I call this approach "active parenting" - not that most parents aren't active with their children, it's just that a lot of parents are so busy that they are just living moment to moment and haven't taken the time to think through where their decisions about training and discipline are taking them. I was always so sad when watching the Nanny 911 and similar shows and wondered, "How do these parents let it get to this point?" My conclusion was that most of them probably hadn't prepared themselves, educated themselves, and thought about what they wanted their home atmosphere to be like and how they wanted their children to behave. Not that children are robots to be programmed - not at all!! But, if we take the time to read and educate ourselves on childhood development, understanding what our children need, how to help them develop their sense of self and their ability to control their impulses and actions, to respect authority (such a problem in society today), and to love and respect their parents, then we are one step closer to family harmony. Now, if I can do this as a mom who works full time (went back to work at 5 weeks), does most of the cooking and cleaning, manages the finances, has a back problem that makes it very difficult and painful to do all these things, and still makes time for husband and child - then anyone can do this! All it takes to motivate me is my knowledge that I don't want to live through the chaos and pain of disobedient, mouthy children who throw tantrums, yell, throw toys, hurt their siblings, don't respect other's property, disturb people in public, and treat me or my husband with disrespect - I can't bear the thought of having to deal with all these things, which seem to be so "normal" in today's society. These are avoidable and starting now makes life so much more enjoyable and makes me so much more connected with my toddler.
My child is not perfect in any way, shape or form. He challenges us on a daily basis. He is always pushing the boundaries. But, that is what toddlers do. The difference is that he listens to us most of the time because of our approach to discipline. There is no room for argument at this stage. Right now, our authority is absolute. This is a dual dictatorship (albeit a very loving and fun one), until we feel he is ready to be more a part of the decision making process. And the results are clear - a friendly, happy, secure, obedient, playful and active 2.5 year old.
So, check out some books on parenting at the library, or read reviews online for good books that fit your religious background and family philosophy and pick them up at a discount book store or Amazon. Take the time to read about child development needs, to set your expectations on what is and is not possible at this stage and future stages (for example, the experts - even the conservative ones - agree that a toddler can reasonably be expected to obey 2/3 of the time. so, as parents, we pick our battles on the important ones that we feel need to be enforced, like tantrums, hitting, spitting, etc.). Then take the time to think about what will work for your child (every child is different!). And then be consistent. You will be pleasantly surprised with the results.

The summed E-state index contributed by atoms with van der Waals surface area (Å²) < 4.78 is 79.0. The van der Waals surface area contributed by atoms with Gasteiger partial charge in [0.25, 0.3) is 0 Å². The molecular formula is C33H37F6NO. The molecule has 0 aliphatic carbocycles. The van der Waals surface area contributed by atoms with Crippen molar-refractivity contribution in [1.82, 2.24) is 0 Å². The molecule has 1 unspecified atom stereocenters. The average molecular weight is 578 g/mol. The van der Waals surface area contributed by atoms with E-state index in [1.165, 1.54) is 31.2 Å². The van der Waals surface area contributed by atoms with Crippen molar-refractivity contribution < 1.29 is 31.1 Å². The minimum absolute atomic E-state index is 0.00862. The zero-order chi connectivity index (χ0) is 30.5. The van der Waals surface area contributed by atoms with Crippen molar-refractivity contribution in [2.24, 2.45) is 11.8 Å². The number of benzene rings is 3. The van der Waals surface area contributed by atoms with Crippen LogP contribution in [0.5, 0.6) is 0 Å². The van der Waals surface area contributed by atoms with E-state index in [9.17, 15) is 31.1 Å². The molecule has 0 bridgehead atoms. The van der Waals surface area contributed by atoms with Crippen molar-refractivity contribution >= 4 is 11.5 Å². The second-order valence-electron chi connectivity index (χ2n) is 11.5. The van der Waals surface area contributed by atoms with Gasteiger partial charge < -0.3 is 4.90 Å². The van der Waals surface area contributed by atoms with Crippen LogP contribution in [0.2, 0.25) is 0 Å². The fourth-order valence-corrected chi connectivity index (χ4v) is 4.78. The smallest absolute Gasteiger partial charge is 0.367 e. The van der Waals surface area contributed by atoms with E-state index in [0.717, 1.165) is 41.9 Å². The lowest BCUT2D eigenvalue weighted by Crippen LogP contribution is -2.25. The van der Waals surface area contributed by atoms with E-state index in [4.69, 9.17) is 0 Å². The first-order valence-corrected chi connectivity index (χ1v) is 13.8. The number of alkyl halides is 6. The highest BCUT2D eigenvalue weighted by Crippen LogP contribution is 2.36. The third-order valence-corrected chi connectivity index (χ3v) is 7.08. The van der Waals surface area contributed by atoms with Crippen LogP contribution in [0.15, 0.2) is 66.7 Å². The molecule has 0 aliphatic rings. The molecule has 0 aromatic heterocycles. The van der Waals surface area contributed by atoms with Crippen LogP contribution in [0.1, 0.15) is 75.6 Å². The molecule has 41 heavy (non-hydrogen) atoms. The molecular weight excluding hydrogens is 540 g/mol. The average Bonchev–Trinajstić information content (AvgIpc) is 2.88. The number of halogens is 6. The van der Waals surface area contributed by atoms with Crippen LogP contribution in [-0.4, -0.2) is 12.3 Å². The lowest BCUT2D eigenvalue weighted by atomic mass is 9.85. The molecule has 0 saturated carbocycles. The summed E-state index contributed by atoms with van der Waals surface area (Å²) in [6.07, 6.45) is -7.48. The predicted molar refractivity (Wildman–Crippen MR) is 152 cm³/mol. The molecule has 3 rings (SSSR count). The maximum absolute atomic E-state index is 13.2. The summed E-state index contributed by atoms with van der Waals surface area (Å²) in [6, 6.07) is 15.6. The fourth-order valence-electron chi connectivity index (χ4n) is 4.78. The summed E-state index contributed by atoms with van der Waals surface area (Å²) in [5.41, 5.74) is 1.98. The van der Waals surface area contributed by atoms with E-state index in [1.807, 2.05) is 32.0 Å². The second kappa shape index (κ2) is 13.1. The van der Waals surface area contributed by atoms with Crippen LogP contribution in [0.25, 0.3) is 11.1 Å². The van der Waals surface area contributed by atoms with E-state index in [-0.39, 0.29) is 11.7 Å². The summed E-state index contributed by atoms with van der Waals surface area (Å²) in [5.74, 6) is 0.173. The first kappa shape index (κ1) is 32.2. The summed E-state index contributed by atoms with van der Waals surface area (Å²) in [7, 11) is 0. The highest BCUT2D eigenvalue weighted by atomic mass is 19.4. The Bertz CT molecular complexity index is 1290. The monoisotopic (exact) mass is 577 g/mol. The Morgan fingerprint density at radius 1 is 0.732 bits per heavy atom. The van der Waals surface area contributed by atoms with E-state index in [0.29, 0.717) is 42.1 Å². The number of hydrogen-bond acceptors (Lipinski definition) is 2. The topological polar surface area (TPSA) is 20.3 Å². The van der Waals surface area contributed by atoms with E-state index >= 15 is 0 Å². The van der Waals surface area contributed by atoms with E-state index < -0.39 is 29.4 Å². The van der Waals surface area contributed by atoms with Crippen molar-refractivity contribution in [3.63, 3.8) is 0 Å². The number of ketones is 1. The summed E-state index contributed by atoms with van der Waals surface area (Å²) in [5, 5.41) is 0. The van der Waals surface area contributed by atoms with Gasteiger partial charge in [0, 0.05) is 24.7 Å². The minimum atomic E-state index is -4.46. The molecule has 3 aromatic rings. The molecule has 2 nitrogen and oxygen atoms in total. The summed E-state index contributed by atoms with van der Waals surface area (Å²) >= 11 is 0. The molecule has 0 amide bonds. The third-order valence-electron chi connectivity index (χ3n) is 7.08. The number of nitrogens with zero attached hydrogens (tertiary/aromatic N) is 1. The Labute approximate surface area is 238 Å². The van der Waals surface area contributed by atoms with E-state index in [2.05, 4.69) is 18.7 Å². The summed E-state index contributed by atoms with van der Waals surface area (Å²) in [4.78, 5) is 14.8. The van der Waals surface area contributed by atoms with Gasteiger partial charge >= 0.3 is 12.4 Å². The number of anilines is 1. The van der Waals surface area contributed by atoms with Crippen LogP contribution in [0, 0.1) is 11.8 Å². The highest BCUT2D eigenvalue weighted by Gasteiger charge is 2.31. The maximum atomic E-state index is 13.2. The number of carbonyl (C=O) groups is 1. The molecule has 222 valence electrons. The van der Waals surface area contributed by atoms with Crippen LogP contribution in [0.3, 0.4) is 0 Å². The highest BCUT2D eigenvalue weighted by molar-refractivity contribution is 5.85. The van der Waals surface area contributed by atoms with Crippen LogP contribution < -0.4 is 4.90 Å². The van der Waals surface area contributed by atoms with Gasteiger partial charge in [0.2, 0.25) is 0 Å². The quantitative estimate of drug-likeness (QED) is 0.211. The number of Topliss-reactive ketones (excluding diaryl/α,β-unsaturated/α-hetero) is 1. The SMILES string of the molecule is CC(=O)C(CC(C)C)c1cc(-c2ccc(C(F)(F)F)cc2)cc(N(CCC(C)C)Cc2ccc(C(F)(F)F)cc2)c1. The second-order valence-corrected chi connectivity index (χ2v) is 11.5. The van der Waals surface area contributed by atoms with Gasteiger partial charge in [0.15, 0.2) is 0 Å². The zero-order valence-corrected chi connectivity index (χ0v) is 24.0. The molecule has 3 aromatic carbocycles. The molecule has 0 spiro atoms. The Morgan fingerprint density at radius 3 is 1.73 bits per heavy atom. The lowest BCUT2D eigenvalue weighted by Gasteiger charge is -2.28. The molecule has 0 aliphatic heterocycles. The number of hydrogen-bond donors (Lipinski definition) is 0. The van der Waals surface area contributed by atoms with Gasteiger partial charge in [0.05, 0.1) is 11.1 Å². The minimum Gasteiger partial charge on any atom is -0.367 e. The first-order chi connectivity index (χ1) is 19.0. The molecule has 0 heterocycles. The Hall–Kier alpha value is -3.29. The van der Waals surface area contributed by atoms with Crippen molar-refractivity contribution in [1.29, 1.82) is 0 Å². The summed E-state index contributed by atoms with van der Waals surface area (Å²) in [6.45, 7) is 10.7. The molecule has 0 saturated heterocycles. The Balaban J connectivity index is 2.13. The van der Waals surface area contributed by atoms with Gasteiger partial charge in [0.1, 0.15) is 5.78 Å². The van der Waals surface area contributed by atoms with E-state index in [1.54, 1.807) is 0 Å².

Sonia - posted on 01/22/2013
I normally use distraction like if my daughter starts doing something she's not supposed to I will get her a bag of crisps and say come to mummy lets have the crisps and see if you can spot a bird outside. In the shopping centre I always have a drink for her or a dummy food she likes if you divert their attention to something they like it works a treat.
Brodie - posted on 12/14/2009
my 2 yr was not listening to me at all... ive just started the hole... get down too his level.. and i tell him too turn his listening ears on!! once he has turned them on i make him put his hands by his side and look at me.. and its working! ( if his listening ears are broken.. then he has too go too his room... dont know if itll work for u but its worth a try..
Carolee - posted on 12/11/2009
Time outs, consistancy, and looking them in the eyes when you talk to them. Get on their level and explain (in simple terms) what they need to be doing, and why they get sent to time-out, etc. It takes a few times, and they will push their limits, but stay consistant, and it should work.
Emma - posted on 12/11/2009